Sen. Pete Kelly and the discipline to spend every last dime
Sen. Pete Kelly, a government employee for a quarter-century, is using his government job to wage a holy war against government and taxes.
A skilled performer before the camera, he uses the skills he learned long ago as a TV adman in Fairbanks, repeating simple phrases over and over.
One of his biggest fans in 1994, when Pete ran for state House, said his TV ads "espousing the virtues of the Chrysler automobiles" had led to a big increase for the local dealer.
Alaskans aren't taxed too little, Pete said 24 years ago. The state government spends too much. He is still selling the same ideas, riding on a smile and a shoeshine.
With his elevation to president of the state Senate, he gained a statewide platform for his crusade, the anti-tax and anti-government leader of the Republican Party in Alaska.
When Pete pontificates, he sounds like a lost Koch Brother, a guy who sees government and the people who draw paychecks from federal, state and local sources as an unnecessary evil. He is Mr. Capitalism, preaching that any private sector job, no matter how humble, is morally superior to any public sector job, no matter how difficult.
Pete's speeches can be boiled down to: Government bad. Taxes bad. Democrats bad. Environmentalists bad. Private sector good. Republicans good. Oil companies good. Freedom good.
But the truth is that Pete is a career government man. He's been at the trough much longer than many of the Alaska Democrats he says are opposed to freedom. One of his stories is that Alaska Democrats are Socialists, while Republicans are righteous.
Pete was elected to the state House in 1994, the state Senate in 1998, and became a lobbyist for the University of Alaska in 2003, starting at $75,000. (He also tried to get a government job as mayor of the Fairbanks North Star Borough, but lost.)
In 2009, former Gov. Sean Parnell gave him a cushy post as "liaison between the governor and the university system and the departments of education, labor and natural resources," Parnell's spokeswoman said at the time. Exactly why the state needed that job filled was never explained.
The job description changed over time. By 2011, Pete was still a Parnell special assistant, working in Fairbanks as "liaison to the Department of Military and Veterans Affairs," earning between $50,000 and $100,000. (The exact amounts are not listed on state disclosure forms.)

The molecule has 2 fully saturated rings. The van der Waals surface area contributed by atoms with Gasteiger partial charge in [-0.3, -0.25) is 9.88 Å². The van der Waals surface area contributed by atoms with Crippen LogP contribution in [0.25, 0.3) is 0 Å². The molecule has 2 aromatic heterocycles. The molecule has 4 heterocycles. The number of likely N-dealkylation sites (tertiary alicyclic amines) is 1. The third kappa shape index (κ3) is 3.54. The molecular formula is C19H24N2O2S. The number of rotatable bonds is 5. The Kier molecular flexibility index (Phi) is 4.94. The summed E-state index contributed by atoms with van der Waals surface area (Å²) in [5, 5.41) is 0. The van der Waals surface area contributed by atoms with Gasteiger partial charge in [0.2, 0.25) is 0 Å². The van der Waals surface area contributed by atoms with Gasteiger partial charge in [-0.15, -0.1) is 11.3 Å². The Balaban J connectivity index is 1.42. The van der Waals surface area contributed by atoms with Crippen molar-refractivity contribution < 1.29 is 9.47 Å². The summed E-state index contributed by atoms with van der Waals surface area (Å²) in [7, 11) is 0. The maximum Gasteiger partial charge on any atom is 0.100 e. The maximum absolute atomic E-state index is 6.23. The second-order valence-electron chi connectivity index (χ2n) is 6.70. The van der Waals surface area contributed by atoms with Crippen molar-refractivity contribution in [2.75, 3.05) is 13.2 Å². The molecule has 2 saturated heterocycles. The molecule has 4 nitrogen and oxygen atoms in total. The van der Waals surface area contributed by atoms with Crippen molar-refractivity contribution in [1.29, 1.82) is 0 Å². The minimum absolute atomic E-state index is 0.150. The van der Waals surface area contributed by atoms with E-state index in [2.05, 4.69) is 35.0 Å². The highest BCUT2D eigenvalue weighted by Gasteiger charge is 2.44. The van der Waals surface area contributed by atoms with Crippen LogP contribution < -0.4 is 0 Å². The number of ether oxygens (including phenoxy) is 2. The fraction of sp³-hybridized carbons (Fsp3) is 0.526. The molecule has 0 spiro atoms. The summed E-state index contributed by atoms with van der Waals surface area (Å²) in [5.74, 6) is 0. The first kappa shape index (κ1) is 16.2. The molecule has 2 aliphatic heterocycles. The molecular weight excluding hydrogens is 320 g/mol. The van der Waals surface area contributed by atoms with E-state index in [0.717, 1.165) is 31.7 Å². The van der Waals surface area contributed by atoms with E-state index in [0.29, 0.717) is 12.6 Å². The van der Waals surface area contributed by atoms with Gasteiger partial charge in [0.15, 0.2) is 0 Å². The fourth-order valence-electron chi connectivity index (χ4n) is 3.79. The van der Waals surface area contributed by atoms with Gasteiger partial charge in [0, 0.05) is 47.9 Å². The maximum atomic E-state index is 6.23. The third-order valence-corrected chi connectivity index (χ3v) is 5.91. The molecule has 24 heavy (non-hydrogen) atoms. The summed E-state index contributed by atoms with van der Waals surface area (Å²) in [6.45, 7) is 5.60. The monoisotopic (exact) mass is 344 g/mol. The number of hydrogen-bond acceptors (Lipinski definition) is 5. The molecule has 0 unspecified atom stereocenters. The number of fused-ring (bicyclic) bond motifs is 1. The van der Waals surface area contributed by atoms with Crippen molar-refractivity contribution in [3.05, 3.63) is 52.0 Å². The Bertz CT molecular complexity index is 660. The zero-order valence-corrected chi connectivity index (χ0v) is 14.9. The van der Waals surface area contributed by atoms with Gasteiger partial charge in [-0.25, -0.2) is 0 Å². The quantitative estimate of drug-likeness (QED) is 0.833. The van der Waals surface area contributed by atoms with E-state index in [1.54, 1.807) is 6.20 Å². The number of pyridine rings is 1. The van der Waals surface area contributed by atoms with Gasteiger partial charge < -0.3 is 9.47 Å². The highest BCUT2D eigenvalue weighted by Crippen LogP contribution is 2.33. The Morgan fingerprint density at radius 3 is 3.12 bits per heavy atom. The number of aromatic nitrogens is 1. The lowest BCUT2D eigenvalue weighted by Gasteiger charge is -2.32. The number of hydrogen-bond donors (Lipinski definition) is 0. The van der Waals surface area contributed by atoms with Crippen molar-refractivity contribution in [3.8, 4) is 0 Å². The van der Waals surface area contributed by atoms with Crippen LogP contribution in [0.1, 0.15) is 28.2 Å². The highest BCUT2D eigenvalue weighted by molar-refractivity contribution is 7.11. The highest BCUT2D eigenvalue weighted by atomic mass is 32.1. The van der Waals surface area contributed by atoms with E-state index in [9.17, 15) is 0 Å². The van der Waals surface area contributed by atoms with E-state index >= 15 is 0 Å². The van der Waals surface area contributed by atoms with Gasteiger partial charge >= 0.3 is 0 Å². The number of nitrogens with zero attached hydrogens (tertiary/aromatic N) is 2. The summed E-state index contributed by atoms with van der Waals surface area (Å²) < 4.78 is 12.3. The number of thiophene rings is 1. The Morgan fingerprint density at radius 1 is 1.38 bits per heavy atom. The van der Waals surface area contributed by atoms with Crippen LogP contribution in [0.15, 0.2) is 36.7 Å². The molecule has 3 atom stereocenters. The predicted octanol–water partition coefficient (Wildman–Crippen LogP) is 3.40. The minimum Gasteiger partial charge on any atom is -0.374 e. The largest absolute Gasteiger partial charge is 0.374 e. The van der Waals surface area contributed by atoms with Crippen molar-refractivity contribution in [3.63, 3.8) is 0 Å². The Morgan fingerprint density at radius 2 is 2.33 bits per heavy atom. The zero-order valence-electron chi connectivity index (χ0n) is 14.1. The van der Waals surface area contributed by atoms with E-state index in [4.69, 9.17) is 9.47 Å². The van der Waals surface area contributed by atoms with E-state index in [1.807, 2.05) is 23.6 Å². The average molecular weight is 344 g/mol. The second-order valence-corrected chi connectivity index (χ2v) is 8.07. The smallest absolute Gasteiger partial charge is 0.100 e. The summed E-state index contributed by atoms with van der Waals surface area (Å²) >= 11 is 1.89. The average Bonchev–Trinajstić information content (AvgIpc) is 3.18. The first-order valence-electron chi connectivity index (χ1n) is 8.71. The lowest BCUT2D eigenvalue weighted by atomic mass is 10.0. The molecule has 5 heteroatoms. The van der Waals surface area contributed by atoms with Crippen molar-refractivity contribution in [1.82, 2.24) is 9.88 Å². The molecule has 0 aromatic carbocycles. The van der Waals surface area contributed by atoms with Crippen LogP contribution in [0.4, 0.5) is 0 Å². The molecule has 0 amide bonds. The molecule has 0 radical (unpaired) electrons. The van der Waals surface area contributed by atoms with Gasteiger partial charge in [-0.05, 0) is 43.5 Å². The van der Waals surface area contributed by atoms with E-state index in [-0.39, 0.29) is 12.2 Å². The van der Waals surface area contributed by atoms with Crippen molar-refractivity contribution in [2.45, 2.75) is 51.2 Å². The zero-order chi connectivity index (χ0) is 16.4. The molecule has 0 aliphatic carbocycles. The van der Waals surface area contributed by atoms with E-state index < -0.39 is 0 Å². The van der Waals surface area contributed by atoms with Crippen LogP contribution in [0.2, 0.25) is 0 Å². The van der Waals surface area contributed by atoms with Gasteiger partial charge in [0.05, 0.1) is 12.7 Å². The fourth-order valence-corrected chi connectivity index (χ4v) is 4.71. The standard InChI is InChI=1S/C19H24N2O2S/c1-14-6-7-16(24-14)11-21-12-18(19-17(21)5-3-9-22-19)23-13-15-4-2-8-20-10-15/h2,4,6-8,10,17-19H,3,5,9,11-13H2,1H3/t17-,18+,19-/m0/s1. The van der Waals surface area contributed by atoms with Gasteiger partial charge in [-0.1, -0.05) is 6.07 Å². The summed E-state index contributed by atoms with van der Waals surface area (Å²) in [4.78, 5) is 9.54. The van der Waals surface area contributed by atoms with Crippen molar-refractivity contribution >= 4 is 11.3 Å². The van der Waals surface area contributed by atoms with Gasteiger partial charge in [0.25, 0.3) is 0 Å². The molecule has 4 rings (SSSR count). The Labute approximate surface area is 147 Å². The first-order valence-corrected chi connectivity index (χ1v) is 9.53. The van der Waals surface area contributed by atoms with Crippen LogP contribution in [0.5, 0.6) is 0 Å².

When he first ran for office in Fairbanks, he said the state should fund "one or two campuses adequately" and shut down the rural campuses. When he became the lobbyist for the University of Alaska and upped his pension potential, he didn't say things like that. He said the university needed more money.
On the financial disclosure form that Pete filed with the state last year he said he is a full-time legislator.
He listed his sources of income as his paycheck and other compensation as a state legislator, his Permanent Fund Dividend and his defined-benefit pension from the state of Alaska. He made between $20,000 and $50,000 a year on his state pension.
I find it impossible to reconcile Pete's long government track record with his endless harangues about the virtues of private employment and the evils of government. He is one of that elite group of government officials in Alaska who act as if they detest government, but they never fail to cash their government checks.
The warring camps that Pete describes—government on one side arrayed against freedom-loving private-sector Alaskans on the other—exist only in his imagination. The lines have never been that clear in this state. Only in the oversimplification befitting a TV ad.
He refers to government workers as "they," as if he's not one of them. He's got his personal pronouns mixed up. Like all of us in Alaska, Pete depends on government a great deal more than he cares to admit. His vehemence is misplaced.
The other day Pete and fellow GOP legislators praised themselves as models of discipline for refusing to enact taxes or raise taxes in Alaska.
Pete and Co. have displayed discipline alright—the discipline to spend every last dime of state reserves. The Senate Republicans refuse to deviate from this goal, putting the needs of the moment first and neglecting all of those who will follow.
Thanks to this disciplined approach, the state has blown through $14 billion over the last four years. That money could have easily generated $750 million a year in perpetuity, enough to pay more than half of the costs of education in Alaska. It could have helped keep future taxes down in Alaska, but it would have required real discipline.
That we've dissipated that earning potential—with its inestimable value to future generations of Alaskans—is not evidence of discipline, but of recklessness. Some of that $14 billion—and its earning power—should have been saved to help all future generations. Squandering this wealth is nothing to boast about.
The steadfast opposition of Kelly and nearly all Republicans in Juneau to any taxes means we will have more of the same this year. The GOP has the discipline to continue to spend about $7 million a day of an irreplaceable inheritance, hoping that no one will notice.
Write to me at firstname.lastname@example.org.